Wednesday, February 2, 2011

Turning the Ox Yoke

20/20 Hindsight

1. When walking backwards make sure you have a clear path so you don't stumble.
2. Avoid hitching to anything so high that the chains can pass easily over the ox's back.
3. Hitch oriented in the direction you want to pull so the ox doesn't need to step sideways to get lined up

It is also possible for a team of oxen to turn their yoke. If they both turn 180 degrees, but in opposite directions, the yoke has to flip. Said another way, if they swing their tails apart until their tails meet again, the yoke will be forced to turn.

Single or team, turning the yoke is obviously to be avoided; it could result in bruising the oxen's neck or throat.

Civil War Era Currycomb

A Currycomb Patented by Sarah Jane Wheeler, 1861

"Included in the New Britain Industrial Museum collection is a curry comb recovered from a Union army supply barge, the General Meade, which exploded and sank at City Point , Virginia on the James River . The comb was patented in 1861 by Sarah Jane Wheeler, who was the first woman in  New Britain  to receive a United States patent."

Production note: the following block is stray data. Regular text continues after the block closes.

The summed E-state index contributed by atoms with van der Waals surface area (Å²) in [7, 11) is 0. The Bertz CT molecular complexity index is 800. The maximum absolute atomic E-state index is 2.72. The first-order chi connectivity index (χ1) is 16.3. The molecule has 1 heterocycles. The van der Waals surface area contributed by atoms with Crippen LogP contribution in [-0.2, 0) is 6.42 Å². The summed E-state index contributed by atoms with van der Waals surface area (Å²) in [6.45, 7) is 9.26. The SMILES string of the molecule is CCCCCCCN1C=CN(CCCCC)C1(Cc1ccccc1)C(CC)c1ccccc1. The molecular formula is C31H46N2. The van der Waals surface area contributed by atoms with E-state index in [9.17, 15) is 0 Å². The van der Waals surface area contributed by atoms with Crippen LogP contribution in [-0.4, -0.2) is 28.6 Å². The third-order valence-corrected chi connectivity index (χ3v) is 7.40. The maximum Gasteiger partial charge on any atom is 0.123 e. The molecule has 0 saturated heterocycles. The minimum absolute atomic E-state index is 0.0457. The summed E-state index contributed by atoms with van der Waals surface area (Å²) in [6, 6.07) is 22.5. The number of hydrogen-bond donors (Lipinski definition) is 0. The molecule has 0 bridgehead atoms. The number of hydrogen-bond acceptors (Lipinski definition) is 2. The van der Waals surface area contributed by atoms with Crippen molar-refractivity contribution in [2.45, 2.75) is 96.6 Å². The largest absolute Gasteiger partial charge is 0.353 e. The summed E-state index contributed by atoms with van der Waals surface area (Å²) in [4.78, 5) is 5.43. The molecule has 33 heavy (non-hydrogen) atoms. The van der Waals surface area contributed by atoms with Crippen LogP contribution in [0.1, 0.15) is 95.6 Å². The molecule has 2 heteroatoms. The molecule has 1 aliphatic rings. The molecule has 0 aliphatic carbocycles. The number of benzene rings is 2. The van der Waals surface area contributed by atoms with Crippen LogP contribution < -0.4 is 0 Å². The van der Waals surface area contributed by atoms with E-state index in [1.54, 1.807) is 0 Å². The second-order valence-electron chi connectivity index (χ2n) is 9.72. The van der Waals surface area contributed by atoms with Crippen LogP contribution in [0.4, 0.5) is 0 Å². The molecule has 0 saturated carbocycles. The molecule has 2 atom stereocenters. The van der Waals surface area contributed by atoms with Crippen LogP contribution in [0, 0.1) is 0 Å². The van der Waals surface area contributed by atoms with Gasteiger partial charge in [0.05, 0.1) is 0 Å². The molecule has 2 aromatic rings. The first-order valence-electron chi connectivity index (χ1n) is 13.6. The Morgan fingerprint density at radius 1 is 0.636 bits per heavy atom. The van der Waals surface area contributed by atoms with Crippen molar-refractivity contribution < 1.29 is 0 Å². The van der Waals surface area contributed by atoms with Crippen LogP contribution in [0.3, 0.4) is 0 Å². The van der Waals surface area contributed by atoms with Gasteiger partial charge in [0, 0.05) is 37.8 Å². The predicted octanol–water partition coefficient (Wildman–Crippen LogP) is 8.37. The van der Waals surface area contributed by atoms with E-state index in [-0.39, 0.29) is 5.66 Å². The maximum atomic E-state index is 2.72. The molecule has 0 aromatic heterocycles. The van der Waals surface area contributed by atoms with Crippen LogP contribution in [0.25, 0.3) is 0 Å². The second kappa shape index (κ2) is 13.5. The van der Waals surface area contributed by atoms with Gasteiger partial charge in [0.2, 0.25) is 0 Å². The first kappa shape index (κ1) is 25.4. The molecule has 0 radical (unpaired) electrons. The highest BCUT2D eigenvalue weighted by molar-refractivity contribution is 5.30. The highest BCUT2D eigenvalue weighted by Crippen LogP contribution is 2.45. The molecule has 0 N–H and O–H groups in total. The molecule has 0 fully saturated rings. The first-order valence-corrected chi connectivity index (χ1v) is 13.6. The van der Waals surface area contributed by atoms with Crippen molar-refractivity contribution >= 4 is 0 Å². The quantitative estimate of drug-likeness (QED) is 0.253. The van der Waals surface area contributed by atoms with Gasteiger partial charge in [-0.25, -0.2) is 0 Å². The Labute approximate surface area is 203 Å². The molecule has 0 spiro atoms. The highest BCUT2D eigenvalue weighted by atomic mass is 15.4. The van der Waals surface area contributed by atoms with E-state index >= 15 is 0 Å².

quoted from
Connecticut Explored

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Currying Favor with the Ox

Snow, ice, mud or manure in the coat of the ox robs the fur of its insulating value.  The currycomb is the ideal tool to keep the ox's coat clean and dry. While many a feedlot steer may survive without ever being touched by a currycomb, its frequent application certainly adds to the creature's comfort.

Grooming the Ox with a Currycomb
 As an added bonus currying replicates the grooming behavior seen amongst members of a herd of cattle. The use of the currycomb can be a bonding tool between teamsters and their oxen. If you've ever been licked by an ox you know the roughness of an ox's tongue has much the same feel as a currycomb.

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